Exclusivity: Lola Kirke ‘Couldn’t Think a Better Person’ to Write a Song On ‘Being Chaotic’ with Yet Elle King

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The two childhood friends “met again, and we now reside close to one another in Nashville.” We’ve been pals for twenty years,” Kirke says to PEOPLE.

Lola Kirke enjoys surrounding herself with antiques of all kinds. She moved to her Nashville house in 2020, and since then, she has lived surrounded by classic wallpaper, vibrant colors, and knotty pine.

She also has no plans to make any changes.

In a recent interview, Kirke, 33, tells PEOPLE, “I believe my mom embodied that ethos of respecting humanity by honouring what is already existed by build upon it instead of changing it.” “I believe that approach extends to other creative endeavors, but specifically to music. It simply comes down to working with our environment rather than attempting to transform it into something it isn’t.”

Kirke is a half-Jewish, London-born, New York-raised girl who has always been obsessed with country music since her Irish baby nurse sang Patsy Cline songs to her to stop crying. Her new EP, Country Curious, will be released in February, and it was produced by Elle King, a friend and fellow musician.

“We grew up sharing New York City, so she was one of the initial people that I met that performed this sort of music,” recalls the “Ex’s and Oh’s” superstar. “We made contact again and are now neighbors in Nashville. Our friendship dates back two decades.”

Kirke has found her voice, her path, and the courage to be who she really is thanks to King’s handholding during her foray into the country music scene.

“It seems like I’ve always walked that fine line between wanting to have fun and feeling sad,” chuckles Kirke, whose father Simon played rock drums for bands like Free and Bad Company. It seems like all I’ve ever done is try to make people laugh. Since I’ve always aimed to uplift others, it feels quite natural to include that into my music.”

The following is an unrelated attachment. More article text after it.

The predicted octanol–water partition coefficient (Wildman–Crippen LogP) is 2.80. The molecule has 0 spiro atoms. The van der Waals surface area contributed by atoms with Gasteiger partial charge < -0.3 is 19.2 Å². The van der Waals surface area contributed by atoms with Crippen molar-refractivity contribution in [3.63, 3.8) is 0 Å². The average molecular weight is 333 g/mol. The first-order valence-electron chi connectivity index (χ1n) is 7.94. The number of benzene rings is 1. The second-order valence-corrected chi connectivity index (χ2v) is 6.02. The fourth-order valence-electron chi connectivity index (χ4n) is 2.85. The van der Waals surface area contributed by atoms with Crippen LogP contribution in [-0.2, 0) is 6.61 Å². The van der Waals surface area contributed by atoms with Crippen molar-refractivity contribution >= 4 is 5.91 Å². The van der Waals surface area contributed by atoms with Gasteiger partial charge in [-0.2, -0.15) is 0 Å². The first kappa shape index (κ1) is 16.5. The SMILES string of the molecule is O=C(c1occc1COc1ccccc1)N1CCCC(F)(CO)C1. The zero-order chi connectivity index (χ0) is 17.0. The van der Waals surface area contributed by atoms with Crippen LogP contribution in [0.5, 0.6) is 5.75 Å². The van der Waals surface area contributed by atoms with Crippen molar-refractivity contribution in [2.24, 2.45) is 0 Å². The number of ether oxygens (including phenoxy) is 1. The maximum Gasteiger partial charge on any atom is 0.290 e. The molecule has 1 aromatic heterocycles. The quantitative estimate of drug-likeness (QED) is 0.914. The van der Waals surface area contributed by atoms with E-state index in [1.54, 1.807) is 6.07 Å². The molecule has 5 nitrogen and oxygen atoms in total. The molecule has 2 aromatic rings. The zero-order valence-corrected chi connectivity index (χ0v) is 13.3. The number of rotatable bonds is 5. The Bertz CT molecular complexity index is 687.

She is aware of her skeptics, though.

Kirke asserts, “People may determine what they want.” “I’m not all that concerned. I kind of invented the phrase “authentically authentic” for myself. Is there anything more human than attempting to fit in somewhere? Is there anything more quintessentialally American than searching till you find it? I consider country music to be firmly an American genre. It’s popular elsewhere as well, but I believe that… I’m not sure. Though I approach things differently, it’s genuine for me as well.”

Indeed, Kirke is really honest in her new song, “My House.”

Kirke laughs when he explains that the song, which made its premiere exclusively on PEOPLE, is about throwing your boyfriend away from your house when they misbehave. Afterwards, you have to be horrible to yourself because that is how you will, in a sense, endure the healing process.

King undoubtedly added her own touch to the song in a way that only she can.

Kirke quips of her old buddy, “She has a way of saying things like, ‘This doesn’t make sense, so change it.'” She has a very direct and distinctive style. However, it seems to me that when I performed “My House” for her, she just widened her eyes and said, “Yes, this is it.” She would be the ideal person, in my opinion, to write a song on getting really wasted, having a good time, being a woman, and being chaotic—all while allowing you to grow and develop in a way that promotes harmony in your own life.

She may perform “My House” for her Grand Ole Opry debut on February 16, which also happens to be the day that Country Curious is released.

Kirke admits, “I constantly feel the feeling of futility that I am not deserving of any of these sorts of beautiful opportunities.” Kirke will tour extensively in 2024, playing headline gigs in Nashville, New York City, Los Angeles, Austin, and Chicago in addition to having slots at festivals like Stagecoach and Green River. Subsequently, there arises an enhanced sense of thankfulness for having been accepted or starting to be accepted.

She takes a brief break.

“I definitely think the country genre have an amazing ability to let anyone cry because there’s a number of most beautiful, sad rural songs, she says.”However, I also believe that there are many opportunities in the nation to just let go and have an incredibly enjoyable day.

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